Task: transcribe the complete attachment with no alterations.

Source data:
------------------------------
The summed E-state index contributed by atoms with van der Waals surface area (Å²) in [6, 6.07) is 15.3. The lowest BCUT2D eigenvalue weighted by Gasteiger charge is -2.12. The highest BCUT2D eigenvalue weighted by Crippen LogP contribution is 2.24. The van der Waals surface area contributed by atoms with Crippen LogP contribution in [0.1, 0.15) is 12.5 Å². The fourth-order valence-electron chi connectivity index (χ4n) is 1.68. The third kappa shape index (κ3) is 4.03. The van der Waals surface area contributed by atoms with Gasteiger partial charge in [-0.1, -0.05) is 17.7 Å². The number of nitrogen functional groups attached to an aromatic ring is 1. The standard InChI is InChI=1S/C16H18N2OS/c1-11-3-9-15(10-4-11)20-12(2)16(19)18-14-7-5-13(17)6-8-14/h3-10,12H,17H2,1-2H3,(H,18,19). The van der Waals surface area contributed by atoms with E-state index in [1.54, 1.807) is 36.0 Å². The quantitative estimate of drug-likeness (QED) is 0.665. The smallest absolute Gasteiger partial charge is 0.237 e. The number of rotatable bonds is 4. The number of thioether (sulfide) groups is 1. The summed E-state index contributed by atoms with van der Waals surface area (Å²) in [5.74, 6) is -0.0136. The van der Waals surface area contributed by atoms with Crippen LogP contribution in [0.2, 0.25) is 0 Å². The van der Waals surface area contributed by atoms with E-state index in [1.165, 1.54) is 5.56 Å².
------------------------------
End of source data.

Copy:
The summed E-state index contributed by atoms with van der Waals surface area (Å²) in [6, 6.07) is 15.3. The lowest BCUT2D eigenvalue weighted by Gasteiger charge is -2.12. The highest BCUT2D eigenvalue weighted by Crippen LogP contribution is 2.24. The van der Waals surface area contributed by atoms with Crippen LogP contribution in [0.1, 0.15) is 12.5 Å². The fourth-order valence-electron chi connectivity index (χ4n) is 1.68. The third kappa shape index (κ3) is 4.03. The van der Waals surface area contributed by atoms with Gasteiger partial charge in [-0.1, -0.05) is 17.7 Å². The number of nitrogen functional groups attached to an aromatic ring is 1. The standard InChI is InChI=1S/C16H18N2OS/c1-11-3-9-15(10-4-11)20-12(2)16(19)18-14-7-5-13(17)6-8-14/h3-10,12H,17H2,1-2H3,(H,18,19). The van der Waals surface area contributed by atoms with E-state index in [1.54, 1.807) is 36.0 Å². The quantitative estimate of drug-likeness (QED) is 0.665. The smallest absolute Gasteiger partial charge is 0.237 e. The number of rotatable bonds is 4. The number of thioether (sulfide) groups is 1. The summed E-state index contributed by atoms with van der Waals surface area (Å²) in [5.74, 6) is -0.0136. The van der Waals surface area contributed by atoms with Crippen LogP contribution in [0.2, 0.25) is 0 Å². The van der Waals surface area contributed by atoms with E-state index in [1.165, 1.54) is 5.56 Å².